Friday, March 4, 2011

A wrong assumption.

Is a very dangerous thing. I have seen 2 bloggers in the last few weeks saying that if you cannot be GM by 15yo, you can forget it. And they "quote" Anand.

Why is this a dangerous assumption? Well for one, it denies the evidence that there are many GM's being produced around the world now that is over 15yo.

It also shifts the responsibility away from the trainers, coaches and put unreasonable pressure on the juniors to achieve an impossible goal. Unreasonable because if you want them to get to become GM, you have to show them the way. The trainers and the coaches. The trainers and coaches have to figure out what is needed and then show the juniors the way. Not abandon them after 15yo and then say "you havent got it. See... thats what Anand says".

When GM Ziaur Rahman was here I spent some time with him and tried to get his feedback on this. In a nutshell this is what he told me. He said we are not playing chess for the love of the game. Learn enough and then the GM will come. It is about learning not quick fixes or unattainable and unsustainable results.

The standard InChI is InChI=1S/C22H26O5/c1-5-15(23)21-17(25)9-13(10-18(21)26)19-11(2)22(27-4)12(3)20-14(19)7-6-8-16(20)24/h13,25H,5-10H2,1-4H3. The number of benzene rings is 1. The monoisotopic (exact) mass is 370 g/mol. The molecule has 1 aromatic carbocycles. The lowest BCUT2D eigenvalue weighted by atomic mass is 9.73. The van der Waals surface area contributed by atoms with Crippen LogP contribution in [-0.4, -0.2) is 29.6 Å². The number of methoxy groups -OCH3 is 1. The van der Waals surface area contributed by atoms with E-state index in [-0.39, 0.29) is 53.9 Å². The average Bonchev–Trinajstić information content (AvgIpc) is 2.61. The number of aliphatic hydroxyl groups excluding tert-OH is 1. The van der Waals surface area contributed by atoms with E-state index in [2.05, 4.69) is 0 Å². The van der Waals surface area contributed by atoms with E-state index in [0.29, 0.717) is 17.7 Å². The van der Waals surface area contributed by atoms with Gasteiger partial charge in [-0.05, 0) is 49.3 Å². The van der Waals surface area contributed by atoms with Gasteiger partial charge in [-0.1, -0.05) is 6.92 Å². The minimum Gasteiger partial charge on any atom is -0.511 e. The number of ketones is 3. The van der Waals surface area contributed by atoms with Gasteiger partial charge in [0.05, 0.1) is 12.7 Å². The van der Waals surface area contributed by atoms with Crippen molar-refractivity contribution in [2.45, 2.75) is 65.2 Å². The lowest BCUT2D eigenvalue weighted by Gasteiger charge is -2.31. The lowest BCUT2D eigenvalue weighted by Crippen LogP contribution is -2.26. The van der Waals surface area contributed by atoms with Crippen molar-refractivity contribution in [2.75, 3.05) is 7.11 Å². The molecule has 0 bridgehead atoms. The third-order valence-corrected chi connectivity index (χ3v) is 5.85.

I always felt that Ziaur should have been teaching our seniors and our National Juniors. And even for the juniors only the ones who are more advanced. He was not good at teaching very young kids. We saw that at the Asean initiative. So I felt his talents were wasted when he was reduced to teaching ordinary classes. Wasted opportunity.

At the Asean initiative an offer was also made to the trainers to learn under Ziaur sponsored by FGM and only Jax Tham answered the call.

The role of the Associations is to facilitate the resources to allow for the development of our players. So there must be no misconception there too. The Associations cannot abandon the juniors after they have turned 15yo either as our history shows.

This is a very wrong assumption. Dont misquote Anand to run away from your responsibility, trainers, coaches and Associations. Dont shift the blame on to the juniors, the players, for your own lacking.

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